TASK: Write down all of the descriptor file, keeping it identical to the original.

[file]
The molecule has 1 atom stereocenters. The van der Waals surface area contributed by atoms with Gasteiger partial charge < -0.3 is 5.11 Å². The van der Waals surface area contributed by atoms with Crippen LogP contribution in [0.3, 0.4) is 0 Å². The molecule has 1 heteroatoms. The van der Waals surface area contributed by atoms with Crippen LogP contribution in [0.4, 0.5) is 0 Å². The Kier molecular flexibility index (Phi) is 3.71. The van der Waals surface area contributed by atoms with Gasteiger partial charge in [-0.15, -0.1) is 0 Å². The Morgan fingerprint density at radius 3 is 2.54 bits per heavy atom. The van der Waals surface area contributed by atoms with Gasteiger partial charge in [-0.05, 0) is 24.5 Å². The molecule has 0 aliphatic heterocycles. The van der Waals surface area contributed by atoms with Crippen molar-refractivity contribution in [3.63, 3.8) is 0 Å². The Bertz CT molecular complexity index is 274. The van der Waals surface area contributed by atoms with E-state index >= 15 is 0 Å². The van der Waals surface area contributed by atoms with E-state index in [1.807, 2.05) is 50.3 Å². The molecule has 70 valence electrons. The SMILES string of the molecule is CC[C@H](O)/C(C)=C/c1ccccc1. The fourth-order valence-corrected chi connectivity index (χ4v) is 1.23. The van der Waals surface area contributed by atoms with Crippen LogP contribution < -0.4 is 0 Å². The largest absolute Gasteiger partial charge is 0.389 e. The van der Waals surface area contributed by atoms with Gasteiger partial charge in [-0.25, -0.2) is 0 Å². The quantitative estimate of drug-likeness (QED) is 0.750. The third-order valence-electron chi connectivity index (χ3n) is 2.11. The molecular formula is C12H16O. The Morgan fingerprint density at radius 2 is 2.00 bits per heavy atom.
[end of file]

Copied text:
The molecule has 1 atom stereocenters. The van der Waals surface area contributed by atoms with Gasteiger partial charge < -0.3 is 5.11 Å². The van der Waals surface area contributed by atoms with Crippen LogP contribution in [0.3, 0.4) is 0 Å². The molecule has 1 heteroatoms. The van der Waals surface area contributed by atoms with Crippen LogP contribution in [0.4, 0.5) is 0 Å². The Kier molecular flexibility index (Phi) is 3.71. The van der Waals surface area contributed by atoms with Gasteiger partial charge in [-0.15, -0.1) is 0 Å². The Morgan fingerprint density at radius 3 is 2.54 bits per heavy atom. The van der Waals surface area contributed by atoms with Gasteiger partial charge in [-0.05, 0) is 24.5 Å². The molecule has 0 aliphatic heterocycles. The van der Waals surface area contributed by atoms with Crippen molar-refractivity contribution in [3.63, 3.8) is 0 Å². The Bertz CT molecular complexity index is 274. The van der Waals surface area contributed by atoms with E-state index >= 15 is 0 Å². The van der Waals surface area contributed by atoms with E-state index in [1.807, 2.05) is 50.3 Å². The molecule has 70 valence electrons. The SMILES string of the molecule is CC[C@H](O)/C(C)=C/c1ccccc1. The fourth-order valence-corrected chi connectivity index (χ4v) is 1.23. The van der Waals surface area contributed by atoms with Crippen LogP contribution < -0.4 is 0 Å². The largest absolute Gasteiger partial charge is 0.389 e. The van der Waals surface area contributed by atoms with Gasteiger partial charge in [-0.25, -0.2) is 0 Å². The quantitative estimate of drug-likeness (QED) is 0.750. The third-order valence-electron chi connectivity index (χ3n) is 2.11. The molecular formula is C12H16O. The Morgan fingerprint density at radius 2 is 2.00 bits per heavy atom.